2017 North Dakota Duck Hunting Report for Oct. 19

Hunting slows. Canvasbacks have showed up.
It has been a tough week for waterfowlers here at Prairie Smoke Ranch and nearby areas.  Gadwalls arrived earlier but have found remote ponds and sloughs and pretty much stay put unless rousted.  When flushed they tend to just return to those areas again.

Mallards are pretty common but are following the same pattern -- remote loafing areas are being used. The difference here is they will quickly abandon a loafing or roost area when jumped; heading over the hill to the next suitable spot and settling in again.  Field hunters are having a similarly tough time finding birds consistently. 

We had three hard frosts in a row last week, which helped autumn settle firmly onto the landscape but we hit 79 degrees today -- not helpful! 

Geese and cranes are around but scarce. We are seeing a few flocks of snows but nothing worth putting out a spread. Swans are around but not in big numbers.

Our hunters report that cans are working the sets on the larger water but few are being taken.  Some larger water bodies are holding fairly large concentrations of bluebills (scaup), and they are staying put.  Many of these larger sloughs are ringed with mud flats, making it tough to try a sneak or set up on the birds.

Frosty morning lookout
Pheasants remain spotty but sharptails have become concentrated and much easier to find.  For some reason, I'm thinking frost-killed insects, the sharpies are also starting to use the alfalfa fields instead of their usual brushy areas.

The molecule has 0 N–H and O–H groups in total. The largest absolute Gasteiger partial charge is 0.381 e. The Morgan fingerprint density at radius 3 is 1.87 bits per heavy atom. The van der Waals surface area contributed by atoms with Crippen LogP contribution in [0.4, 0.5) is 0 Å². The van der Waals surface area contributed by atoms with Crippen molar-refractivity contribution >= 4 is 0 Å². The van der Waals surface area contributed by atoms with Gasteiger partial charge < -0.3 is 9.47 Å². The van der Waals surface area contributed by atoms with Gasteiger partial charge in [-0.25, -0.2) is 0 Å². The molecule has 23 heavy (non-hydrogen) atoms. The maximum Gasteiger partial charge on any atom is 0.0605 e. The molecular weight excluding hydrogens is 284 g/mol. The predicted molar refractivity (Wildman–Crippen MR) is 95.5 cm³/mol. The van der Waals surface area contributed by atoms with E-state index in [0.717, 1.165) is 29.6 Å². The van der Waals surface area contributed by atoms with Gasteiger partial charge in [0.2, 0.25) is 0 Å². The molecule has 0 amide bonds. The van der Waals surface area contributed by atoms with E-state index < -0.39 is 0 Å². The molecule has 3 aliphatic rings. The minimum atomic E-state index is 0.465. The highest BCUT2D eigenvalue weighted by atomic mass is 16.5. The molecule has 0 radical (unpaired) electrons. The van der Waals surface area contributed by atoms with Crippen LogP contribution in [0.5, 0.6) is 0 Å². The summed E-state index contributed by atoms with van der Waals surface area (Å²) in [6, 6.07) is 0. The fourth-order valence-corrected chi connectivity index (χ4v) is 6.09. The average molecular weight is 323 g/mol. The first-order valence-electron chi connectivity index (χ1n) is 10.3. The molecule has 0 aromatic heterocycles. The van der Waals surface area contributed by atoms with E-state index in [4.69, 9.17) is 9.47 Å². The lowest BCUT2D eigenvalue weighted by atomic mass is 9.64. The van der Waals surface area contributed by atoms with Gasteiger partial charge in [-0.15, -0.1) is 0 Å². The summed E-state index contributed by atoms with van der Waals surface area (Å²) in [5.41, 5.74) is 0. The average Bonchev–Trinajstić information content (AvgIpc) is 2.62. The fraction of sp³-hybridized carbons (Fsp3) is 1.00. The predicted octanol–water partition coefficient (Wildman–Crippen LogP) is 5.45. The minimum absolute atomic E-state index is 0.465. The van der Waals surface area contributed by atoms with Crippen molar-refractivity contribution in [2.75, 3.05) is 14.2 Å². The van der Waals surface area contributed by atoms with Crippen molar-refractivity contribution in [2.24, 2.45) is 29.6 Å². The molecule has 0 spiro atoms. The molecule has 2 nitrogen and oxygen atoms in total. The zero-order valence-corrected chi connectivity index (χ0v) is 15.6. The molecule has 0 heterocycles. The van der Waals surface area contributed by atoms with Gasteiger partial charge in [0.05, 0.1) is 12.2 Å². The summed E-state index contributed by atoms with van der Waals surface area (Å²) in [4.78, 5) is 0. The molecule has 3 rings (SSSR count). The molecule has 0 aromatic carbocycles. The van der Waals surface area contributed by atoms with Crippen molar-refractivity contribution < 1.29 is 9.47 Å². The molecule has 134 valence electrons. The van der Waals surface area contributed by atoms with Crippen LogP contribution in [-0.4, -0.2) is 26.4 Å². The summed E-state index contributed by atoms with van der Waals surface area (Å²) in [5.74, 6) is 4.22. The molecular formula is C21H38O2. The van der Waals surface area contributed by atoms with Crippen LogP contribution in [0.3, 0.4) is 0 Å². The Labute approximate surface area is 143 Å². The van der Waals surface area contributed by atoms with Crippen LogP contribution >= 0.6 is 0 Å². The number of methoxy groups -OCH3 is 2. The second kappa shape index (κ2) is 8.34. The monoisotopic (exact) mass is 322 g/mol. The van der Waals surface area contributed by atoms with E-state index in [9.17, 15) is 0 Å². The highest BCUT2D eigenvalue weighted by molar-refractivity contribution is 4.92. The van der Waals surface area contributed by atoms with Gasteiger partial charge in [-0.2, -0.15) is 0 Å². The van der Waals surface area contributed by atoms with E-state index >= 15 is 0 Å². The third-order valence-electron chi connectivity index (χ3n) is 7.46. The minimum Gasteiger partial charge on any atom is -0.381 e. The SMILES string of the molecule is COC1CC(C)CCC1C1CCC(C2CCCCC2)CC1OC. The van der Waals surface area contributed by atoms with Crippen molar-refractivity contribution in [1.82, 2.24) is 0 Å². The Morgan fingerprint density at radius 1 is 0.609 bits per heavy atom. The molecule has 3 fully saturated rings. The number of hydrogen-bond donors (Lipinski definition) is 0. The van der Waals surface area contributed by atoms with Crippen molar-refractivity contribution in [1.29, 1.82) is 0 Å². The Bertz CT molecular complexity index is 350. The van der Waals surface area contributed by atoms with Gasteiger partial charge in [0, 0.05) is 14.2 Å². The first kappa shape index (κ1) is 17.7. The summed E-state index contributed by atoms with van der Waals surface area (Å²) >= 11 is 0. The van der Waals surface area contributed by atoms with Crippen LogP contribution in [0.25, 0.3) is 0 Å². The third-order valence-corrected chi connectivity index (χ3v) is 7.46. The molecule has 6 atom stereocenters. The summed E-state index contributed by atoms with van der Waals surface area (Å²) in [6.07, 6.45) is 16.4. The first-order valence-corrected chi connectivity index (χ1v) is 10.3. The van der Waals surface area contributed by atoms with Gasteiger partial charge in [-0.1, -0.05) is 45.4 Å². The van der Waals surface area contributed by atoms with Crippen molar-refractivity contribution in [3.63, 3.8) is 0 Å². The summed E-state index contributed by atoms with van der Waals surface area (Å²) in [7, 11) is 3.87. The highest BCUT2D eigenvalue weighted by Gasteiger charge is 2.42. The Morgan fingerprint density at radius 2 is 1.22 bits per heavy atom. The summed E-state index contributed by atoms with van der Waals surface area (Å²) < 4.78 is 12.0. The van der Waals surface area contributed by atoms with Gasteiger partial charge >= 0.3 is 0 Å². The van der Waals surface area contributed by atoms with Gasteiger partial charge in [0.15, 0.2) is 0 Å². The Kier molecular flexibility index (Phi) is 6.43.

We had a strong west wind yesterday but that has ushered in unseasonably warm weather -- in the mid/high 70s -- and has now switched again to the southwest.  I expect that may have moved some new birds in but the warm weather will not help stir them up.

After yesterday's big blow, morning shoots over the water should be productive, afternoon shoots will be spotty. Many of the PLOTS areas well back from the roads are holding a lot of birds; anyone willing to hoof it should do well.


The author is a former US Fish and Wildlife Service and US Department of Agriculture manager. In retirement he owns and operates Prairie Smoke Ranch, located in central North Dakota, the duck hunting hub of the northern plains. All rights reserved. 

Previous
2017 North Dakota Duck Hunting report for Oct. 12
Next
2017 North Dakota Duck Hunting Report for Oct. 25

Add a comment

Email again: